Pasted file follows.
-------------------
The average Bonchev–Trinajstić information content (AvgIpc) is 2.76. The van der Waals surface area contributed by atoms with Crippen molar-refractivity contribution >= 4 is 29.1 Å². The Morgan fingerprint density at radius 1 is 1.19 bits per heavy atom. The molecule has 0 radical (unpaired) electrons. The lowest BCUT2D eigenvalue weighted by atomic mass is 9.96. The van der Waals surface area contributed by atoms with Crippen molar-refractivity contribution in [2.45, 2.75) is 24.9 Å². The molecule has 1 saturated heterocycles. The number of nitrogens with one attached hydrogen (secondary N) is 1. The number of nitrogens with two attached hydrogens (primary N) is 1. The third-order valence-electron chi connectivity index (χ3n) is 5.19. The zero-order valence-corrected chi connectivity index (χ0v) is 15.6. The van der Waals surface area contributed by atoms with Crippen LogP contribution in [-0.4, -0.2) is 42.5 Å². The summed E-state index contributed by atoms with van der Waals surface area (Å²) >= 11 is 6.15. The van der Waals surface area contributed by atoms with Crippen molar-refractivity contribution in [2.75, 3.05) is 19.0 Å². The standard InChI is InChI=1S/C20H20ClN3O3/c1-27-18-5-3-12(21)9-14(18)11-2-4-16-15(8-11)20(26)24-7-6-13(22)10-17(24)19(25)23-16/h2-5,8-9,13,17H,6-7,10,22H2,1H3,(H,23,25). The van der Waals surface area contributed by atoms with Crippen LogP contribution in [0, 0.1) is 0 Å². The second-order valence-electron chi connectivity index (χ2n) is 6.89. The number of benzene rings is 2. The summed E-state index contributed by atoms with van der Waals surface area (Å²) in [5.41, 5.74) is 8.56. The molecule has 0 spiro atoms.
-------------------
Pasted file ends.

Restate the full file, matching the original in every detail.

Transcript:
The average Bonchev–Trinajstić information content (AvgIpc) is 2.76. The van der Waals surface area contributed by atoms with Crippen molar-refractivity contribution >= 4 is 29.1 Å². The Morgan fingerprint density at radius 1 is 1.19 bits per heavy atom. The molecule has 0 radical (unpaired) electrons. The lowest BCUT2D eigenvalue weighted by atomic mass is 9.96. The van der Waals surface area contributed by atoms with Crippen molar-refractivity contribution in [2.45, 2.75) is 24.9 Å². The molecule has 1 saturated heterocycles. The number of nitrogens with one attached hydrogen (secondary N) is 1. The number of nitrogens with two attached hydrogens (primary N) is 1. The third-order valence-electron chi connectivity index (χ3n) is 5.19. The zero-order valence-corrected chi connectivity index (χ0v) is 15.6. The van der Waals surface area contributed by atoms with Crippen LogP contribution in [-0.4, -0.2) is 42.5 Å². The summed E-state index contributed by atoms with van der Waals surface area (Å²) >= 11 is 6.15. The van der Waals surface area contributed by atoms with Crippen molar-refractivity contribution in [2.75, 3.05) is 19.0 Å². The standard InChI is InChI=1S/C20H20ClN3O3/c1-27-18-5-3-12(21)9-14(18)11-2-4-16-15(8-11)20(26)24-7-6-13(22)10-17(24)19(25)23-16/h2-5,8-9,13,17H,6-7,10,22H2,1H3,(H,23,25). The van der Waals surface area contributed by atoms with Crippen LogP contribution in [0, 0.1) is 0 Å². The second-order valence-electron chi connectivity index (χ2n) is 6.89. The number of benzene rings is 2. The summed E-state index contributed by atoms with van der Waals surface area (Å²) in [5.41, 5.74) is 8.56. The molecule has 0 spiro atoms.